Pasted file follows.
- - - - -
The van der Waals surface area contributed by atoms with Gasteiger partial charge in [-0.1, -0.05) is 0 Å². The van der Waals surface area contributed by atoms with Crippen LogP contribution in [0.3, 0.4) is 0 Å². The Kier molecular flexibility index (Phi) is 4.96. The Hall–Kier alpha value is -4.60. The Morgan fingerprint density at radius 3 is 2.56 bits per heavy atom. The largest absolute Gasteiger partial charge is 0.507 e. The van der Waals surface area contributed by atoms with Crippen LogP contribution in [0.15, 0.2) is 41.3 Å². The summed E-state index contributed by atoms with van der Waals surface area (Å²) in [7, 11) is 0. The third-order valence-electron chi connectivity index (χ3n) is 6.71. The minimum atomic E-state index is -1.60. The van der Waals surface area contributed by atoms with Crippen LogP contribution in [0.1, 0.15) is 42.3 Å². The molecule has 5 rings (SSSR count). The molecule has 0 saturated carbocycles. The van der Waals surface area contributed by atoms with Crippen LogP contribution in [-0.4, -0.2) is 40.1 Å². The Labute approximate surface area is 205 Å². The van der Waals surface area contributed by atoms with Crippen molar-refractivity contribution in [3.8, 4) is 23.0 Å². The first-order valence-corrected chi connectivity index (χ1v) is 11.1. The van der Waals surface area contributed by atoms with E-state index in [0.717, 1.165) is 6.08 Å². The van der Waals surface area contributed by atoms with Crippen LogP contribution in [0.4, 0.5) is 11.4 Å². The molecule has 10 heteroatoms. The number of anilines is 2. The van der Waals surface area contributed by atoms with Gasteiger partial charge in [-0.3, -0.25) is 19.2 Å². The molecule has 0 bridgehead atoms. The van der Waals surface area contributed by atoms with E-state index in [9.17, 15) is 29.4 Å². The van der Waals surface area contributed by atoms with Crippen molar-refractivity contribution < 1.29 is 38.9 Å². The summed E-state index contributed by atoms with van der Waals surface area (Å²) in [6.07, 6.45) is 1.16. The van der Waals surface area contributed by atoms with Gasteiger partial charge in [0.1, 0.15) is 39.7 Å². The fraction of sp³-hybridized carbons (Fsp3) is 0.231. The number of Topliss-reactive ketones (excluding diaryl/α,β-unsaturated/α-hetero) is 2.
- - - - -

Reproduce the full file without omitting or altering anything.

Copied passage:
The van der Waals surface area contributed by atoms with Gasteiger partial charge in [-0.1, -0.05) is 0 Å². The van der Waals surface area contributed by atoms with Crippen LogP contribution in [0.3, 0.4) is 0 Å². The Kier molecular flexibility index (Phi) is 4.96. The Hall–Kier alpha value is -4.60. The Morgan fingerprint density at radius 3 is 2.56 bits per heavy atom. The largest absolute Gasteiger partial charge is 0.507 e. The van der Waals surface area contributed by atoms with Crippen LogP contribution in [0.15, 0.2) is 41.3 Å². The summed E-state index contributed by atoms with van der Waals surface area (Å²) in [7, 11) is 0. The third-order valence-electron chi connectivity index (χ3n) is 6.71. The minimum atomic E-state index is -1.60. The van der Waals surface area contributed by atoms with Crippen LogP contribution in [0.1, 0.15) is 42.3 Å². The molecule has 5 rings (SSSR count). The molecule has 0 saturated carbocycles. The van der Waals surface area contributed by atoms with Crippen LogP contribution in [-0.4, -0.2) is 40.1 Å². The Labute approximate surface area is 205 Å². The van der Waals surface area contributed by atoms with Crippen molar-refractivity contribution in [3.8, 4) is 23.0 Å². The first-order valence-corrected chi connectivity index (χ1v) is 11.1. The van der Waals surface area contributed by atoms with E-state index in [0.717, 1.165) is 6.08 Å². The van der Waals surface area contributed by atoms with Crippen LogP contribution in [0.4, 0.5) is 11.4 Å². The molecule has 10 heteroatoms. The number of anilines is 2. The van der Waals surface area contributed by atoms with Gasteiger partial charge in [-0.3, -0.25) is 19.2 Å². The molecule has 0 bridgehead atoms. The van der Waals surface area contributed by atoms with E-state index in [9.17, 15) is 29.4 Å². The van der Waals surface area contributed by atoms with Crippen molar-refractivity contribution < 1.29 is 38.9 Å². The summed E-state index contributed by atoms with van der Waals surface area (Å²) in [6.07, 6.45) is 1.16. The van der Waals surface area contributed by atoms with Gasteiger partial charge in [0.1, 0.15) is 39.7 Å². The fraction of sp³-hybridized carbons (Fsp3) is 0.231. The number of Topliss-reactive ketones (excluding diaryl/α,β-unsaturated/α-hetero) is 2.